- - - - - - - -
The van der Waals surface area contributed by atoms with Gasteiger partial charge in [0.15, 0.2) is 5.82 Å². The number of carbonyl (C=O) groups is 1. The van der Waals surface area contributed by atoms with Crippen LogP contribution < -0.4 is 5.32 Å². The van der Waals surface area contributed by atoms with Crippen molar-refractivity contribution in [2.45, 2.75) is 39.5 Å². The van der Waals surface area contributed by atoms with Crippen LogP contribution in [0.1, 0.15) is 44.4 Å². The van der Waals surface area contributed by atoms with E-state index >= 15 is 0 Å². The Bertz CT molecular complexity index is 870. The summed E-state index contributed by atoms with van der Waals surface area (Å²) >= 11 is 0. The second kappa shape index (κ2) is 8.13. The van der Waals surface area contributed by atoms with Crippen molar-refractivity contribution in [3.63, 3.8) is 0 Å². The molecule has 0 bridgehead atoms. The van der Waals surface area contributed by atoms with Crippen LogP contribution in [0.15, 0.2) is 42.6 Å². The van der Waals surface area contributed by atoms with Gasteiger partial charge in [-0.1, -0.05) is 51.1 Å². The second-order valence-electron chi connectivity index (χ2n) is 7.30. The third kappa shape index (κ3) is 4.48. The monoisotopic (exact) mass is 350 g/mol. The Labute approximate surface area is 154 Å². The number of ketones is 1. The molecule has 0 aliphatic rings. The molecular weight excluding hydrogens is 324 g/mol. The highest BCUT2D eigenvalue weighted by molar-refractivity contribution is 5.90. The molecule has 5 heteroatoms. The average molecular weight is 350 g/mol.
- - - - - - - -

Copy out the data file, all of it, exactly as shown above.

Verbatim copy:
The van der Waals surface area contributed by atoms with Gasteiger partial charge in [0.15, 0.2) is 5.82 Å². The number of carbonyl (C=O) groups is 1. The van der Waals surface area contributed by atoms with Crippen LogP contribution < -0.4 is 5.32 Å². The van der Waals surface area contributed by atoms with Crippen molar-refractivity contribution in [2.45, 2.75) is 39.5 Å². The van der Waals surface area contributed by atoms with Crippen LogP contribution in [0.1, 0.15) is 44.4 Å². The van der Waals surface area contributed by atoms with E-state index >= 15 is 0 Å². The Bertz CT molecular complexity index is 870. The summed E-state index contributed by atoms with van der Waals surface area (Å²) >= 11 is 0. The second kappa shape index (κ2) is 8.13. The van der Waals surface area contributed by atoms with Crippen molar-refractivity contribution in [3.63, 3.8) is 0 Å². The molecule has 0 bridgehead atoms. The van der Waals surface area contributed by atoms with Crippen LogP contribution in [0.15, 0.2) is 42.6 Å². The van der Waals surface area contributed by atoms with Gasteiger partial charge in [-0.1, -0.05) is 51.1 Å². The second-order valence-electron chi connectivity index (χ2n) is 7.30. The third kappa shape index (κ3) is 4.48. The monoisotopic (exact) mass is 350 g/mol. The Labute approximate surface area is 154 Å². The number of ketones is 1. The molecule has 0 aliphatic rings. The molecular weight excluding hydrogens is 324 g/mol. The highest BCUT2D eigenvalue weighted by molar-refractivity contribution is 5.90. The molecule has 5 heteroatoms. The average molecular weight is 350 g/mol.